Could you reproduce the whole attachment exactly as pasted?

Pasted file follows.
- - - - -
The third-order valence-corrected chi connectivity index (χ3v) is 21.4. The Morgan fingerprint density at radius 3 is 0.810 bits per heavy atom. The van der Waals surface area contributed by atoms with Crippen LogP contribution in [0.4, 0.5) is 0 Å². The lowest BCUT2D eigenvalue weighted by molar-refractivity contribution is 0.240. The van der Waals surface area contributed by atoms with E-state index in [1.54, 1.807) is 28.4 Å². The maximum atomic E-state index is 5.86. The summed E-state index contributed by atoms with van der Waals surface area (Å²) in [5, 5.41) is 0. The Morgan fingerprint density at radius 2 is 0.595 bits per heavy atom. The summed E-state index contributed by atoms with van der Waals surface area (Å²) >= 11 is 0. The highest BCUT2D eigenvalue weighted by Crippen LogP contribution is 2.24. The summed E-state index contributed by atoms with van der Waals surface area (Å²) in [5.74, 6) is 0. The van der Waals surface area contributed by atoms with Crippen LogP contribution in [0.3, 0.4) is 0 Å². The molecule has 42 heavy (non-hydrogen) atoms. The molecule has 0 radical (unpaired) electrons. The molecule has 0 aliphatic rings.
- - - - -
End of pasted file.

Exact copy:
The third-order valence-corrected chi connectivity index (χ3v) is 21.4. The Morgan fingerprint density at radius 3 is 0.810 bits per heavy atom. The van der Waals surface area contributed by atoms with Crippen LogP contribution in [0.4, 0.5) is 0 Å². The lowest BCUT2D eigenvalue weighted by molar-refractivity contribution is 0.240. The van der Waals surface area contributed by atoms with E-state index in [1.54, 1.807) is 28.4 Å². The maximum atomic E-state index is 5.86. The summed E-state index contributed by atoms with van der Waals surface area (Å²) in [5, 5.41) is 0. The Morgan fingerprint density at radius 2 is 0.595 bits per heavy atom. The summed E-state index contributed by atoms with van der Waals surface area (Å²) >= 11 is 0. The highest BCUT2D eigenvalue weighted by Crippen LogP contribution is 2.24. The summed E-state index contributed by atoms with van der Waals surface area (Å²) in [5.74, 6) is 0. The van der Waals surface area contributed by atoms with Crippen LogP contribution in [0.3, 0.4) is 0 Å². The molecule has 42 heavy (non-hydrogen) atoms. The molecule has 0 radical (unpaired) electrons. The molecule has 0 aliphatic rings.